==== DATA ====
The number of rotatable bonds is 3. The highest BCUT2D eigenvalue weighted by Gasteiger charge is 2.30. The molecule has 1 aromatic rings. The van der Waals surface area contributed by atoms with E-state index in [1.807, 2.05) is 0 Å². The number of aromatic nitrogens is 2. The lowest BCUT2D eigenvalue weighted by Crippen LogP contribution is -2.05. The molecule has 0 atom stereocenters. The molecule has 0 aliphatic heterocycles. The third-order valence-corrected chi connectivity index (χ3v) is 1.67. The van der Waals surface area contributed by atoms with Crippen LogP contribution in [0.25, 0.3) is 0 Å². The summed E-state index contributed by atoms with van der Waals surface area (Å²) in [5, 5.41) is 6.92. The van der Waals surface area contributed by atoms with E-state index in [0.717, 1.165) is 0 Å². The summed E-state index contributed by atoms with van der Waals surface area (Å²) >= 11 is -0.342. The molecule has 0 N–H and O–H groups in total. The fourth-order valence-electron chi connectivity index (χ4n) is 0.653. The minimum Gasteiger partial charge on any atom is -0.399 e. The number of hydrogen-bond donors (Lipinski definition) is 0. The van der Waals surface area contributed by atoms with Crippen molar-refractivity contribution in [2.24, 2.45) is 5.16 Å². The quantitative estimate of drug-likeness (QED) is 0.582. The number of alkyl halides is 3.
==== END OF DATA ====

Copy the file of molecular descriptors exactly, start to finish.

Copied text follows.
The number of rotatable bonds is 3. The highest BCUT2D eigenvalue weighted by Gasteiger charge is 2.30. The molecule has 1 aromatic rings. The van der Waals surface area contributed by atoms with E-state index in [1.807, 2.05) is 0 Å². The number of aromatic nitrogens is 2. The lowest BCUT2D eigenvalue weighted by Crippen LogP contribution is -2.05. The molecule has 0 atom stereocenters. The molecule has 0 aliphatic heterocycles. The third-order valence-corrected chi connectivity index (χ3v) is 1.67. The van der Waals surface area contributed by atoms with Crippen LogP contribution in [0.25, 0.3) is 0 Å². The summed E-state index contributed by atoms with van der Waals surface area (Å²) in [5, 5.41) is 6.92. The van der Waals surface area contributed by atoms with E-state index in [0.717, 1.165) is 0 Å². The summed E-state index contributed by atoms with van der Waals surface area (Å²) >= 11 is -0.342. The molecule has 0 N–H and O–H groups in total. The fourth-order valence-electron chi connectivity index (χ4n) is 0.653. The minimum Gasteiger partial charge on any atom is -0.399 e. The number of hydrogen-bond donors (Lipinski definition) is 0. The van der Waals surface area contributed by atoms with Crippen molar-refractivity contribution in [2.24, 2.45) is 5.16 Å². The quantitative estimate of drug-likeness (QED) is 0.582. The number of alkyl halides is 3.